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Pennsylvania GOP lawmakers roll out higher ed plan built around grants and tuition discounts

HARRISBURG — Republican lawmakers in Pennsylvania on Wednesday rolled out a counterproposal to Democratic Gov. Josh Shapiro’s plan to boost college enrollment in Pennsylvania, pledging help for both in-state and out-of-state students who enroll in degree programs for high-priority disciplines, such as teaching and nursing.

The proposal, which revolves around grants and tuition discounts, is backed by Republican leadership in the GOP-controlled Senate, as well as in the House, where Democrat maintain control. Republicans also signaled that key elements of Shapiro's higher education plan rolled out earlier this year are essentially dead in the Legislature.

Republicans view their proposal as an effort to counter the demographic trend of a shrinking workforce in Pennsylvania, declining enrollments in higher education institutions and shortages in high-need disciplines that are pitting states against each other to compete for those workers.

“How we get kids, not only to be educated here, but get them to stay here, we've got to find a way to bring that all together, because we’re going to have some severe workforce gaps,” Senate Appropriations Committee Chairman Scott Martin, R-Lancaster, said in an interview. “We already have them. They’re just going to grow larger, especially as the baby boomers are all retiring and aging out. And we hear constantly now from employers who are really ringing alarm bells.”

Enrollments have been falling for years at Pennsylvania’s state-owned university system, Penn State’s satellite campuses and the state’s 15 community colleges.

This year’s state government spending of $2 billion on higher education is virtually the same as it was 16 years ago, and Pennsylvania ranks at the bottom among states in the level of higher education aid, size of student debt and affordability of its colleges by just about every measurement there is.

The Republican plan comes after years of debates around Democrats pushing to send more money to higher education institutions, including former Gov. Tom Wolf's 2020 proposal for a $200 million college-scholarship program. Republicans have balked at increasing aid amid rising tuition and talked instead about redirecting aid from institutions to student grants.

Under the GOP plan, one new program would provide grants of $5,000 a year to Pennsylvania students who go to school in Pennsylvania. Another new program would extend the in-state tuition discount at Pennsylvania’s state-owned university system to out-of-state students who maintain a grade-point-average of at least 2.5.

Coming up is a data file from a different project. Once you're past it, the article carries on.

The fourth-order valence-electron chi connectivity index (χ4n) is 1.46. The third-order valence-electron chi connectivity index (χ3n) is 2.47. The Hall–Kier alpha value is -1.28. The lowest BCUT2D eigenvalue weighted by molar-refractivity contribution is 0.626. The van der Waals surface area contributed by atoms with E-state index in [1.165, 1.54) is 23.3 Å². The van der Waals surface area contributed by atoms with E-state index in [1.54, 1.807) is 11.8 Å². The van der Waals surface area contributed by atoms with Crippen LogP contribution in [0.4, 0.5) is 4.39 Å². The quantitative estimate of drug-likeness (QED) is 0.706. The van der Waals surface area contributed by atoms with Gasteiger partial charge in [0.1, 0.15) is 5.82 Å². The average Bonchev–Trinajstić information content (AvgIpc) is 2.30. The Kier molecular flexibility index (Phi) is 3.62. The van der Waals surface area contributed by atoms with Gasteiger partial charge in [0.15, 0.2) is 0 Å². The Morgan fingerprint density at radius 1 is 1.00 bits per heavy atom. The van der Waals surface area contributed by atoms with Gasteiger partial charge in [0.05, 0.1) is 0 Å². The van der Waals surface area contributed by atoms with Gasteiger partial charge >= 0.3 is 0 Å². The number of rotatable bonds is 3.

To be eligible, those students must enroll in a degree program for a high-priority discipline. After graduating, they would have to remain in Pennsylvania for 15 months for every year they accepted a grant.

Republicans also want to expand an existing $2,500 annual grant program for in-state students by relaxing the grade-point-average requirement and boosting family income eligibility.

They declined to put a price tag on the program. Martin mentioned nursing, teaching, criminal justice sector and large-animal veterinarians as examples of workforce shortages, but said lawmakers would settle on a way to decide which disciplines are considered high priorities.

The plan does not envision ending aid to institutions.

One element similar to Shapiro's plan is a proposal to create a new process around approving hundreds of millions of dollars in annual state aid to three major state-related universities — Penn State, the University of Pittsburgh and Temple University.

The schools would be rewarded for meeting certain performance incentives, such as graduation rates and students enrolled in particularly high-need degree programs. But an institution wouldn't necessarily get more aid every year.

In a statement, Shapiro’s office said it welcomed the signal that Republicans agree with Shapiro that doing nothing to fix the state’s higher education system is “not an option.”

“We’re encouraged to hear Senate Republican leadership agree we need to take action to make our higher education system more competitive, create more opportunity for students and families, and address Pennsylvania’s workforce needs,” Shapiro’s office said.

However, top Republicans also suggested that key elements of Shapiro’s higher education plan are essentially dead.

That included uniting the 10 state-owned universities — including 14 campuses — and 15 independent community colleges under a governance system and cutting tuition and fees at state-owned universities to no more than $1,000 a semester for Pennsylvania students whose household income is below $70,000.

The chancellor of Pennsylvania's state-owned university system, Dan Greenstein, has warned for years that Pennsylvania needs to greatly increase the number of adults with degrees for its economy to meet demand and keep pace with other states.

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